Phase 3: Taking Action
I’m hoping you’ve reached this page because you’ve passed through phase 1 (understanding your problem and the need to make a change) and phase 2 (making the decision to take action) of RED-S recovery. Find my advice on how to turn your motivation into action here but first, I want to share some wisdom that I would've appreciated when I was going through this myself.
When I finally decided to commit to RED-S recovery, I approached it in much the same way I’d always approached my training: with ultra-enthusiasm and intense impatience to improve. I studied all the scientific literature, read all the blogs, analysed every blood test and laid out my motivations for action. I thought that knowing exactly what to do in my mind would make it easy for my body to follow suit.
As it turned out, the recovery processes was exactly that: a process, and one that taught me you can do all the wrong things and make progress and all the right things and stay right where you are. You can make use of all the resources, distractions and mental strategies in the world to relieve the frustration of it, but RED-S recovery cannot be rushed. Just as your body took a while to work its way into this position, it will need time and patience to get out of it too. The hard days, frustration and temporary discomfort will pass, but the benefits of recovery will last a lifetime.
Be patient and trust the process.
Accept support but don't depend on it
There are people out there (family, friends, coaches, other athletes etc) who care about you and will no doubt want to help. These people can be a huge source of comfort (or major source of irritation!), but unless they have experienced this kind of thing themselves, it can be hard to appreciate how you may be feeling: how much you might miss training, how hard it could be for you to embrace weight gain, how stressful it can be to de-stress.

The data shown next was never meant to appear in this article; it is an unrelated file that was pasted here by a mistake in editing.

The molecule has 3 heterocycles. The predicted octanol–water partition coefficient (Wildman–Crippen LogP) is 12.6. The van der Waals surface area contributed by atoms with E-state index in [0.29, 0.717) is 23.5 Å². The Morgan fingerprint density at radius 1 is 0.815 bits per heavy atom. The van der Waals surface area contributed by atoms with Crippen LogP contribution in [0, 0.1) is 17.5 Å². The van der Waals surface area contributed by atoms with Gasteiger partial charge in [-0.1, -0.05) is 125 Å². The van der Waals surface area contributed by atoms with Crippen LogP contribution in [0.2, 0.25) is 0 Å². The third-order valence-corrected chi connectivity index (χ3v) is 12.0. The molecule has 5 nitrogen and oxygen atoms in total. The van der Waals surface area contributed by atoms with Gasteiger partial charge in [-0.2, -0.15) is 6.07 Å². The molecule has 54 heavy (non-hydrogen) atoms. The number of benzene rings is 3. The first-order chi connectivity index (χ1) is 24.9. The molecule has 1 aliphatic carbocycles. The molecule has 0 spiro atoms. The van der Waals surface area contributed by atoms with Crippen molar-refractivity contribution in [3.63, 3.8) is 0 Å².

As much as you might want them to, they can only go so far in alleviating the discomfort that may well accompany the actions you take. You may find this frustrating, unfair and demoralising but ultimately, you cannot afford to depend on anyone else for your recovery. You are in control of using all the knowledge, resources and support available to help you do the things you need to do. You are in charge of taking your recovery process seriously and of repeatedly taking actions to finish what you started. No one else can do this for you, but you can do this for yourself.
Redefine your success and celebrate it
"Success is peace of mind, which is a direct result of self-satisfaction in knowing you did your best to become the best that you are capable of becoming." ~ John Wooden
One important lesson I learnt while recovering from RED-S was that success comes in many forms. Before my illness woes, I measured my success by my performance in sport. I wasn’t particularly fussed about passing my driving test, scoring highly in exams or other (far more important) forms of success like achieving life balance, happiness, and being the best daughter/sister/friend I could be. So I rarely stopped to celebrate success in any other aspect of my life, until I lost the consistent dose administered through running.
Recovering from RED-S forced me to redefine my own ideas of what success really means. I realised that it doesn't just come from the race win or the PB achieved through hard work, commitment and overcoming challenges. It comes from pretty much anything that involves hard work, commitment and overcoming challenges—RED-S recovery included. I know it doesn’t feel quite the same as nailing a hard workout, producing your best ever dance routine or securing a goal for your team, but remember, you are not just an athlete and this is an chance to work on getting the best out of your whole self. And, when you’re through the other side, you’ll have it all 😊.
So, how to take action?